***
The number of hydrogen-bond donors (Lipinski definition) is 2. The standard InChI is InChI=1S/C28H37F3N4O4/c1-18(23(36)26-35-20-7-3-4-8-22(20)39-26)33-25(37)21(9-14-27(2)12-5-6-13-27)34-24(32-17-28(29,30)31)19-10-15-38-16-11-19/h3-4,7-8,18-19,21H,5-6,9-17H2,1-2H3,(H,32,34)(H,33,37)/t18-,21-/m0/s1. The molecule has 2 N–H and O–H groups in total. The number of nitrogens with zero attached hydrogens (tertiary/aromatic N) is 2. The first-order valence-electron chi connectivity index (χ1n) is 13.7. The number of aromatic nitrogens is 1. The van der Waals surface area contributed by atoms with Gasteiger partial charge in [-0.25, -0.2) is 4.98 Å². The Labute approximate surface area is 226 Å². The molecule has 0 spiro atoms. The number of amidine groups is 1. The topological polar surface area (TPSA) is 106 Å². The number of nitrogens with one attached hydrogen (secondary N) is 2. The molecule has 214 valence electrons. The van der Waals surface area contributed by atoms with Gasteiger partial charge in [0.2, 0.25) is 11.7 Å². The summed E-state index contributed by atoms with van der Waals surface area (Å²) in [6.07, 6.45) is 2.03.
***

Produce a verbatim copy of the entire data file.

The number of hydrogen-bond donors (Lipinski definition) is 2. The standard InChI is InChI=1S/C28H37F3N4O4/c1-18(23(36)26-35-20-7-3-4-8-22(20)39-26)33-25(37)21(9-14-27(2)12-5-6-13-27)34-24(32-17-28(29,30)31)19-10-15-38-16-11-19/h3-4,7-8,18-19,21H,5-6,9-17H2,1-2H3,(H,32,34)(H,33,37)/t18-,21-/m0/s1. The molecule has 2 N–H and O–H groups in total. The number of nitrogens with zero attached hydrogens (tertiary/aromatic N) is 2. The first-order valence-electron chi connectivity index (χ1n) is 13.7. The number of aromatic nitrogens is 1. The van der Waals surface area contributed by atoms with Gasteiger partial charge in [-0.25, -0.2) is 4.98 Å². The Labute approximate surface area is 226 Å². The molecule has 0 spiro atoms. The number of amidine groups is 1. The topological polar surface area (TPSA) is 106 Å². The number of nitrogens with one attached hydrogen (secondary N) is 2. The molecule has 214 valence electrons. The van der Waals surface area contributed by atoms with Gasteiger partial charge in [0.2, 0.25) is 11.7 Å². The summed E-state index contributed by atoms with van der Waals surface area (Å²) in [6.07, 6.45) is 2.03.